The ROSE-experiments (Table 1) were accommodated in trays 2 and 3 (Table 2). For the experiments ROSE 1–5 three sample carriers with 64 sample wells each were stacked in each compartment: a top carrier for the UV-exposed samples and two carriers below for samples kept in the dark but experiencing all other parameters of outer space. Thermoluminescence dosimeters (TLD) were installed below the lower dark sample carriers in cavities of seven compartments of the trays 2 and 3 (experiment DOSIS, Table 1). ROSE 8 used its own sample carriers with 16 sample wells: one top carrier for UV exposure and one beneath for the dark samples. The biological experiments of IBMP were accommodated in trays 1 and 2 (Table 2). The active radiation dosimetry instrument R3DR (Table 1) occupied one compartment in tray 3 (Table 2). Except for the compartment with the R3DR instrument, all compartments of trays 2 and 3 were covered by an 8 mm thick top window of either MgF2 or quartz. The window arrangement in the trays and compartments and the location of the sensors attached to the monoblock are shown in Fig. 3.

Samples were integrated in an inert argon atmosphere at 102 kPa and valves were closed. Closed compartments not connected to the venting line kept this captured argon gas for the whole mission. In addition to the flight unit, an identical set of samples (biology and chemistry) was accommodated in identical arrangements in three further trays to serve for the MGR (see below).

The fully accommodated EXPOSE-R payload before transport to the launch site in Baikonur is shown in Fig. 1.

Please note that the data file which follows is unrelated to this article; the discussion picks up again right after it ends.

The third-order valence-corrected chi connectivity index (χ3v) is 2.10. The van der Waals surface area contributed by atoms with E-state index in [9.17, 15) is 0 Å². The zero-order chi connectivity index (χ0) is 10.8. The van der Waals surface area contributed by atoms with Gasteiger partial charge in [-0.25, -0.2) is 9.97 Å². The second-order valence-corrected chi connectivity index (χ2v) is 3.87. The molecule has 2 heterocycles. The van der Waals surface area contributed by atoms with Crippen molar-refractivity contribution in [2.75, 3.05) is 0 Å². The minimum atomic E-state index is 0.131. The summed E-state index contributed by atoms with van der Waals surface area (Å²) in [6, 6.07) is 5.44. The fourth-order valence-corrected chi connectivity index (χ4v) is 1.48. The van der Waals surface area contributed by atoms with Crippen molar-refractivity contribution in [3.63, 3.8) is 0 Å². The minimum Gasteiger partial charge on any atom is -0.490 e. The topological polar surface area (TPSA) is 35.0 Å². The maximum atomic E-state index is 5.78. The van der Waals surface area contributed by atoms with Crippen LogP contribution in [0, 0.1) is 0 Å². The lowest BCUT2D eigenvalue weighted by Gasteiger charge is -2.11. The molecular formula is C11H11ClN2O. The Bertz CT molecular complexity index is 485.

EXPOSE-R space flight mission

EXPOSE-R mission overview

On November 26th, 2008, the fully accommodated EXPOSE-R facility covered with a removable, transparent top window protection was launched on-board of the 31P Progress launcher from Baikonur, Kasakhstan, to the ISS. After docking 4 days later, the facility was transported into the Russian module, examined for damage and stored. On December 23rd, 2008, the facility was transported by an EVA to the external URM-D platform, attached and connected. Power connection of EXPOSE-R could not be confirmed. Therefore, it was returned during the same EVA back into the ISS and stored again for trouble shooting.

After a second EVA (Fig. 4), EXPOSE-R was commissioned and started successfully on March 11th, 2009. Valves were opened by telecommand to evacuate the connected compartments to space vacuum. The first received data sets confirmed the valve open status and reported nominal health status of EXPOSE-R.

Fig. 4. Installation of EXPOSE-R by EVA at the URM-D platform of the Zvezda module of the ISS. Tray 1 is on top of the picture, compartments 1 are on the right side, and compartments 4 on the left side.